Australian TV loves Brynne Edelsten. She is a socialite, an actress and a TV personality. Looking your best can be stressful when you are battling hair loss, especially as a brand ambassador for a hair care line
An agenda like this definitely requires you to be on top of your game. The media puts a lot of emphasis on the personal appearance of celebrities, so Brynne always wants to look her best. On top of being an actress, a socialite, and TV personality, Brynne is also juggling the responsibility of being the face of Evolis, a hair treatment brand.
TheFIX, an Australian magazine, got Edelsten to open up about the hair loss problems she was having. In 2012, Brynnes hairdresser noticed bald spots throughout her scalp and noticed a significant amount of hair breakage.
Her signature long blonde hair had started failing her during a particularly stressful period of her life. Brynne was Celebrity Splash at the time, which resulted in twenty plus hours per week in chlorine. Add that abuse on top of the daily beauty routine of a celebrity, and the results may not be pretty. Brynne confesses to not even wanting to leave the house!
I go to the grocery store with a full face of makeup, my hair done and high heels. So when it becomes something out of your control where I couldn't even go out, my hair was so bad and thinning. It wouldn't even cover the hair extensions; you'd see this massive tape.
Pressure at home
Being in the public eye can be stressful enough. Take those pressures and then shake up your home life too. It’s a good recipe for disaster. Geoffrey Edelsten, Brynne’s husband, was reportedly having an affair with an American that he met on a controversial dating site tailored to suit the “sugar daddy” type of lifestyle. Add to the mix of things a trial, and it is no great mystery that the doctor concluded that the hair loss was all stress related.
It was a really stressful year, in my marriage, with my show and the pressure of people wanting me to have a baby yet having these problems at home
Stress and hair loss solutions
There are a few types of stress related hair loss. Brynne was most likely experiencing telogen effluvium. This type of hair loss is kickstarted by stress-related hormones pushing hair follicles into a resting phase in large amounts. This resting phase will allow hair to simply fall out during normal daily grooming. This, paired with the excessive grooming of a celebrity, can lead to the I-can’t-even-use-hair-extensions dilemma that Brynne describes. Getting stress under control is the first and best solution to this type of hair loss. Brynne attributes her lower stress levels to Yoga and meditation.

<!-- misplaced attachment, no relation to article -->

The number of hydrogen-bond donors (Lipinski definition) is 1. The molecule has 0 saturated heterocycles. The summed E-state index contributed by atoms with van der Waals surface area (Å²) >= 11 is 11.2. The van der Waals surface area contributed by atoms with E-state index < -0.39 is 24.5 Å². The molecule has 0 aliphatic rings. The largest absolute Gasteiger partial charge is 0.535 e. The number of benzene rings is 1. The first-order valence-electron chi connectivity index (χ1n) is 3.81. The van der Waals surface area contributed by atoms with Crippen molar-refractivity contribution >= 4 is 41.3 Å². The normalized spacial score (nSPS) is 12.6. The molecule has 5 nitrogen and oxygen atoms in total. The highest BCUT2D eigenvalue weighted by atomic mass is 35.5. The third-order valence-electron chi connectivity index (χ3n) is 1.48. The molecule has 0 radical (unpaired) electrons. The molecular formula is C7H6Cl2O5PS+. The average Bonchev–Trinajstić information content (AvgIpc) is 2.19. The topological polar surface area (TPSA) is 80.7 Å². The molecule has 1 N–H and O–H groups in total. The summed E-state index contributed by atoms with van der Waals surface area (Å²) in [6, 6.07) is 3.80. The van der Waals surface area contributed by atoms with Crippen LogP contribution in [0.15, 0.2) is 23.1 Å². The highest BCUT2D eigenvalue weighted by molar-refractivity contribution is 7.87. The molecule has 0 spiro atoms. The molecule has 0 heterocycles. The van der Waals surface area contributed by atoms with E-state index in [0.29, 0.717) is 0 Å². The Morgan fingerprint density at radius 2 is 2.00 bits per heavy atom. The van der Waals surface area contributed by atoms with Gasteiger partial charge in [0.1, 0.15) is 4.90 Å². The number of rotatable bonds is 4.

- Exercising daily is a great habit as it produces feel-good endorphins to help lower stress.
- Keeping a journal is a good stress management tool. It allows you to expel stressful thoughts and feelings in a non-destructive way by spilling it onto paper.
- Getting massages will improve blood flow, which reduces physical and emotional stress. Plus, it just feels really good.
- Examining stressors and remove them accordingly. Work, familial obligations, unpaid bills, unresolved projects, they can all take a toll on you
- Start prioritizing. Anything that you can’t just eliminate needs to be listed along with a plan of action. Many times just organizing thoughts on problem solving can lead to a sense of accomplishment, thus reducing stress.
Once you have begun the process of eliminating the stress, consider keeping track of your hair loss progress. Keep a journal of how you hair is feeling over a period of time. This will help you correlate stress factors to how your hair reacts. Keeping a tangible record of your hair loss pattern can also serve as an important guide if a discussion about further treatment for your hair loss is necessary.